The consumer behavior of an LFB, that is, the metadata that the LFB protocol (ICMP, TCP, UDP, SCTP, ...) For protocols that use port
needs for its operation, is defined in the LFB class definition on a numbers, the LFB might produce an additional metadatum carrying the
per-input-port-group basis. An input port group may "require" a source or destination port number. That would not be produced for
given metadata, or may treat it as "optional" information. In the packets with no carried protocol, or that carry ICMP. In the case of
latter case, the LFB class definition MUST explicitly define what conditional metadata, it should be possible to determine from the
happens if an optional metadata is not provided. One approach is to definition of the LFB when a "conditional" metadata is produced. The
specify a default value for each optional metadata, and assume that consumer behavior of an LFB, that is, the metadata that the LFB needs
the default value is used if the metadata is not provided with the for its operation, is defined in the LFB class definition on a per-
packet. input-port-group basis. An input port group may "require" a given
metadata, or may treat it as "optional" information. In the latter
case, the LFB class definition MUST explicitly define what happens if
an optional metadata is not provided. One approach is to specify a
default value for each optional metadata, and assume that the default
value is used if the metadata is not provided with the packet.
When specifying the metadata tags, some harmonization effort must be When specifying the metadata tags, some harmonization effort must be
made so that the producer LFB class uses the same tag as its intended made so that the producer LFB class uses the same tag as its intended
consumer(s), or vice versa. consumer(s), or vice versa.
3.2.4.3. LFB Operations on Metadata 3.2.4.3. LFB Operations on Metadata
When the packet is processed by an LFB (i.e., between the time it is When the packet is processed by an LFB (i.e., between the time it is
received and forwarded by the LFB), the LFB may perform read, write, received and forwarded by the LFB), the LFB may perform read, write,
and/or consume operations on any active metadata associated with the and/or consume operations on any active metadata associated with the
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For LFBs that remove the packet from the model, they may either READ- For LFBs that remove the packet from the model, they may either READ-
AND-CONSUME (read) or CONSUME (ignore) each active metadata AND-CONSUME (read) or CONSUME (ignore) each active metadata
associated with the packet. associated with the packet.
3.2.5. LFB Events 3.2.5. LFB Events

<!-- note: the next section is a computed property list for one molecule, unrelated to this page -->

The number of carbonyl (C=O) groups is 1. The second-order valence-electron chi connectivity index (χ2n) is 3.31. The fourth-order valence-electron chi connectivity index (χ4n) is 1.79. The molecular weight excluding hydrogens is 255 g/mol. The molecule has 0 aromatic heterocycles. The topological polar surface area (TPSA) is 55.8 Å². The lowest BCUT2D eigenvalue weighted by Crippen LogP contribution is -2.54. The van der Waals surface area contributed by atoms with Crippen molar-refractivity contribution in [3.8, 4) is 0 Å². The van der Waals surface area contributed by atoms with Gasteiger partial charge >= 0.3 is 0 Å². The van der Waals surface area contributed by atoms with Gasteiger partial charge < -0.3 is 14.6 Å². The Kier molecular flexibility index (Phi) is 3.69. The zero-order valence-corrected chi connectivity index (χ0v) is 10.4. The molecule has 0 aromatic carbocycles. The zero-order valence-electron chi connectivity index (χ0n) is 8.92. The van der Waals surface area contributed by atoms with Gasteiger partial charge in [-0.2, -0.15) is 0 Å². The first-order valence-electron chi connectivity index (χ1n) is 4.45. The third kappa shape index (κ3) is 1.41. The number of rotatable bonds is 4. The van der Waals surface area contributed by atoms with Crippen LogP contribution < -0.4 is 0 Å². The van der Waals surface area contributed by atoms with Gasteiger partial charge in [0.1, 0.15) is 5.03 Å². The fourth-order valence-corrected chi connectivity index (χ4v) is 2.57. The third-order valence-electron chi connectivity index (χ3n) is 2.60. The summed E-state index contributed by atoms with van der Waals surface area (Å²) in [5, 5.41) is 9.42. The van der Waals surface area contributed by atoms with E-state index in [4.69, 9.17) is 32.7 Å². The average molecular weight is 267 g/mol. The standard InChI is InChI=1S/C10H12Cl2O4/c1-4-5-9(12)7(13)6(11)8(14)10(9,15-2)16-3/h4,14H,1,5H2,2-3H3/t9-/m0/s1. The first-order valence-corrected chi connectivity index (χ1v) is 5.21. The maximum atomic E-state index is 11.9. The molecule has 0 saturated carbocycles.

During operation, various conditions may occur that can be detected During operation, various conditions may occur that can be detected
by LFBs. Examples range from link failure or restart to timer by LFBs. Examples range from link failure or restart to timer
expiration in special purpose LFBs. The CE may wish to be notified expiration in special purpose LFBs. The CE may wish to be notified
of the occurrence of such events. The PL protocol provides for such of the occurrence of such events. The description of how such
notifications. messages are sent, and their format, is part of the Forwarding and
Control Element Separation (ForCES) protocol [2] document.
Indicating how such conditions are understood is part of the job of
this model.
Events are declared in the LFB class definition. The LFB event Events are declared in the LFB class definition. The LFB event
declaration constitutes: declaration constitutes:
o a unique 32 bit identifier. o a unique 32 bit identifier.
o An LFB component which is used to trigger the event. This entity o An LFB component which is used to trigger the event. This entity
is known as the event target. is known as the event target.
o A condition that will happen to the event target that will result o A condition that will happen to the event target that will result
skipping to change at page 28, line 19 skipping to change at page 28, line 28
read or write. This model defines the structure of the property read or write. This model defines the structure of the property
information for all defined data types. information for all defined data types.
Section 4.8 describes properties in more details. Section 4.8 describes properties in more details.
3.2.7. LFB Versioning 3.2.7. LFB Versioning
LFB class versioning is a method to enable incremental evolution of LFB class versioning is a method to enable incremental evolution of
LFB classes. In general, an FE is not allowed to contain an LFB LFB classes. In general, an FE is not allowed to contain an LFB
instance for more than one version of a particular class. instance for more than one version of a particular class.
Inheritance (discussed next in Section 3.2.6) has special rules. If Inheritance (discussed next in Section 3.2.8) has special rules. If
an FE datapath model containing an LFB instance of a particular class an FE datapath model containing an LFB instance of a particular class
C also simultaneously contains an LFB instance of a class C' C also simultaneously contains an LFB instance of a class C'
inherited from class C; C could have a different version than C'. inherited from class C; C could have a different version than C'.
LFB class versioning is supported by requiring a version string in LFB class versioning is supported by requiring a version string in
the class definition. CEs may support multiple versions of a the class definition. CEs may support multiple versions of a
particular LFB class to provide backward compatibility, but FEs MUST particular LFB class to provide backward compatibility, but FEs MUST